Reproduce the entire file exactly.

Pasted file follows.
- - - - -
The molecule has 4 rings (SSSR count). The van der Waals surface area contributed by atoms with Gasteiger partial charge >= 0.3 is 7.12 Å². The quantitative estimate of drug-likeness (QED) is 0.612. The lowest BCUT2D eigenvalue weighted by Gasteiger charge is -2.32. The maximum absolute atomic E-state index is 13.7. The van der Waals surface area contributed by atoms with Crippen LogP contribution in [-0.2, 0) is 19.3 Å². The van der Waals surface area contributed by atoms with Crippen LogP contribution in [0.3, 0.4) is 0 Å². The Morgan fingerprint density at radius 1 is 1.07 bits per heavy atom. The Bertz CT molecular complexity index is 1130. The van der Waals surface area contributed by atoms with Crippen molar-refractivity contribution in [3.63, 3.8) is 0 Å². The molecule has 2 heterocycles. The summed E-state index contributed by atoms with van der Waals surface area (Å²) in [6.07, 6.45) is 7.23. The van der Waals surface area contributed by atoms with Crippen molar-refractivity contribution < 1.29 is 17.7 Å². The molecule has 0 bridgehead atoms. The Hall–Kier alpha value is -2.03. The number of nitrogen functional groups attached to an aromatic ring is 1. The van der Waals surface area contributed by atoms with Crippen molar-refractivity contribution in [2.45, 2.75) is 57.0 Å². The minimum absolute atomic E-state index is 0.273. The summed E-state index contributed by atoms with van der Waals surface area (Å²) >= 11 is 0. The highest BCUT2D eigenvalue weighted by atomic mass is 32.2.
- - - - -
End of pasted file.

The molecule has 4 rings (SSSR count). The van der Waals surface area contributed by atoms with Gasteiger partial charge >= 0.3 is 7.12 Å². The quantitative estimate of drug-likeness (QED) is 0.612. The lowest BCUT2D eigenvalue weighted by Gasteiger charge is -2.32. The maximum absolute atomic E-state index is 13.7. The van der Waals surface area contributed by atoms with Crippen LogP contribution in [-0.2, 0) is 19.3 Å². The van der Waals surface area contributed by atoms with Crippen LogP contribution in [0.3, 0.4) is 0 Å². The Morgan fingerprint density at radius 1 is 1.07 bits per heavy atom. The Bertz CT molecular complexity index is 1130. The van der Waals surface area contributed by atoms with Crippen molar-refractivity contribution in [3.63, 3.8) is 0 Å². The molecule has 2 heterocycles. The summed E-state index contributed by atoms with van der Waals surface area (Å²) in [6.07, 6.45) is 7.23. The van der Waals surface area contributed by atoms with Crippen molar-refractivity contribution < 1.29 is 17.7 Å². The molecule has 0 bridgehead atoms. The Hall–Kier alpha value is -2.03. The number of nitrogen functional groups attached to an aromatic ring is 1. The van der Waals surface area contributed by atoms with Crippen molar-refractivity contribution in [2.45, 2.75) is 57.0 Å². The minimum absolute atomic E-state index is 0.273. The summed E-state index contributed by atoms with van der Waals surface area (Å²) >= 11 is 0. The highest BCUT2D eigenvalue weighted by atomic mass is 32.2.